A little known fact is that cold plunges also restore vagal tone and normalize parasympathetic modulation of heart rate following intense exercise [6].  This is significant for recovery because it means that your heart goes back to operating normally faster than it would have without the cold plunge, this is referred to as a more efficient return to baseline neural activity of the heart [6].

This effect occurs because a cold plunge increases blood flow back to your heart and it also increases the amount of blood pumped out of your heart during the cold plunge. This effect was however only seen if a large portion of the body was exposed to cold water. It is brought about because of vasoconstriction which means the muscles in your extremities contract to narrow your blood vessels so that blood can flow to your vital organs to heat them up.  Cold water immersion also reduces the sensation of pain in muscles [1].

  1. Increase alertness and improves sleep.

Cold exposure definitely gives you the morning kick you need to start your day.  I feel energised after a cold shower or plunge which makes sense since the deep breathing during cold exposure will increase blood flow stimulation of the nervous system.  The energising effect is also due to the production of cortisol (your stress hormone) after cold exposure which wakes you up and kicks your circadian rhythm into gear.  If your cortisol levels are high in the morning and low at night, you can naturally relax later in the day as you get ready for bed. This is how cold water immersion improves your sleep.

It is therefore best to get your cold exposure during the morning and not at night.  I have recently made the mistake of taking a plunge before bed; I struggled to sleep after the kickJ. Now I know why.  It’s because the cold plunge increases your cortisol and norepinephrine levels for up to an hour after exposure [1].

  1. Shiny hair and smooth skin.

The main benefit of cold water for your skin and hair is that it closes pores and prevents the loss of natural oil.  Hot water can dry out your skin and hair, I often hear advice to wash your face in cool water and to avoid excessively hot water on your skin for this purpose.  Cold water immersion gets your skin looking smooth and healthy and your hair soft and shiny.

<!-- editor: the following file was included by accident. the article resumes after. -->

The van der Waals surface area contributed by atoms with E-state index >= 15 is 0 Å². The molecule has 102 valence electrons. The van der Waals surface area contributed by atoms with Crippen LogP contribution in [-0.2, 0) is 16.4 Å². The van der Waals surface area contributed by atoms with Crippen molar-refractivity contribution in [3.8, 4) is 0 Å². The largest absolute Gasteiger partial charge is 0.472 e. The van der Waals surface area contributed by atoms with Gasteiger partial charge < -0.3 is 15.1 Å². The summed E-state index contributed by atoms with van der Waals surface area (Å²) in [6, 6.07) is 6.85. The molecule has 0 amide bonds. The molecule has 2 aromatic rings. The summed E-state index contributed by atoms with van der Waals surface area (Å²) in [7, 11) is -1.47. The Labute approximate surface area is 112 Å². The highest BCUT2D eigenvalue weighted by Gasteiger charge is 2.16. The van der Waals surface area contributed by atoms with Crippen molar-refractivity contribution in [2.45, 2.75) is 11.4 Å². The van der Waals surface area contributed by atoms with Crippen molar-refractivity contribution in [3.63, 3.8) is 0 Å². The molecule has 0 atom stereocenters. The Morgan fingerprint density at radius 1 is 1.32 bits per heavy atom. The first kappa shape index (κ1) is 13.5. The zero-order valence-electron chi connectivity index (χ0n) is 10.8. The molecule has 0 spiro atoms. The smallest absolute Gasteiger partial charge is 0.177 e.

1. Improves fertility in men.

It is a known fact that fishermen who stand waist deep in freezing water all day are very fertile.  If you think about the anatomy, the testes were designed to be cold, that is why they are outside the body cavity.  Cold water immersion increases sperm count by increasing testosterone levels.  If you are planning on procreating it might be a good idea to cool down often.

I love the fact that this type of shower is often referred to as the “James Bond” or “Scottish Shower”.  You can always play your favourite Bond theme song to mission into the icy water.

 

References:

  1. Chris M Bleakley CM, Davison GW. What is the biochemical and physiological rationale for using cold-water immersion in sports recovery? A systematic review British Journal of Sports Medicine 2010;44:179-187.
  2. Gregson, W., Black, M.A., Jones, H., Milson, J., and Morton J. (2011). Influence of cold water immersion on limb and cutaneous blood flow at rest. American Journal of Sports Medicine, 39: 1316–1323.
  3. Jennifer C. Felger and Francis E. Lotrich, Inflammatory Cytokines in Depression: Neurobiological Mechanisms and Therapeutic Implications. Neuroscience. 2013 Aug 29; 246: 199–229.
  4. Shevchuk NA, Adapted cold shower as a potential treatment for depression. Med Hypotheses. 2008;70(5):995-1001.
  5. Smith DJ1, Deuster PA, Ryan CJ, Doubt TJ. (1990). Prolonged whole body immersion in cold water: hormonal and metabolic changes. Undersea Biomed Res. 1990 Mar;17(2):139-47.
  6. White and Wells: Cold-water immersion and other forms of cryotherapy: physiological changes potentially affecting recovery from high-intensity exercise. Extreme Physiology & Medicine 2013 2:26.